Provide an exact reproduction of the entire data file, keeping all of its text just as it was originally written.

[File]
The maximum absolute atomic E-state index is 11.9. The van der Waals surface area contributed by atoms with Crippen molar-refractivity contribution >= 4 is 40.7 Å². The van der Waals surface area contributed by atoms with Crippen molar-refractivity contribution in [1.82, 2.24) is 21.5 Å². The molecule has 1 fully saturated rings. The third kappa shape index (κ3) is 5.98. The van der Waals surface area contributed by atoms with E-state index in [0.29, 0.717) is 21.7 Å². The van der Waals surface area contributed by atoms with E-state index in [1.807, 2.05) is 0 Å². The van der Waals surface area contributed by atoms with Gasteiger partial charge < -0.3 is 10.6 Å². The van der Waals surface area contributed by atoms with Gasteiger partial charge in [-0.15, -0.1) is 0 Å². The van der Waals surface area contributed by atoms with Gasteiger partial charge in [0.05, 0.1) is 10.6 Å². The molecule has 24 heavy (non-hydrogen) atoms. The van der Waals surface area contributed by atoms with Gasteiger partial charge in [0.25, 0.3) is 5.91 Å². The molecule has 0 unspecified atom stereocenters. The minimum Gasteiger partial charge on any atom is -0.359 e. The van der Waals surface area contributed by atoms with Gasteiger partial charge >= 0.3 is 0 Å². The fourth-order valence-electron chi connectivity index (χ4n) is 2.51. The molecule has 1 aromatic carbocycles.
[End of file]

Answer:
The maximum absolute atomic E-state index is 11.9. The van der Waals surface area contributed by atoms with Crippen molar-refractivity contribution >= 4 is 40.7 Å². The van der Waals surface area contributed by atoms with Crippen molar-refractivity contribution in [1.82, 2.24) is 21.5 Å². The molecule has 1 fully saturated rings. The third kappa shape index (κ3) is 5.98. The van der Waals surface area contributed by atoms with E-state index in [0.29, 0.717) is 21.7 Å². The van der Waals surface area contributed by atoms with E-state index in [1.807, 2.05) is 0 Å². The van der Waals surface area contributed by atoms with Gasteiger partial charge < -0.3 is 10.6 Å². The van der Waals surface area contributed by atoms with Gasteiger partial charge in [-0.15, -0.1) is 0 Å². The van der Waals surface area contributed by atoms with Gasteiger partial charge in [0.05, 0.1) is 10.6 Å². The molecule has 24 heavy (non-hydrogen) atoms. The van der Waals surface area contributed by atoms with Gasteiger partial charge in [0.25, 0.3) is 5.91 Å². The molecule has 0 unspecified atom stereocenters. The minimum Gasteiger partial charge on any atom is -0.359 e. The van der Waals surface area contributed by atoms with Gasteiger partial charge >= 0.3 is 0 Å². The fourth-order valence-electron chi connectivity index (χ4n) is 2.51. The molecule has 1 aromatic carbocycles.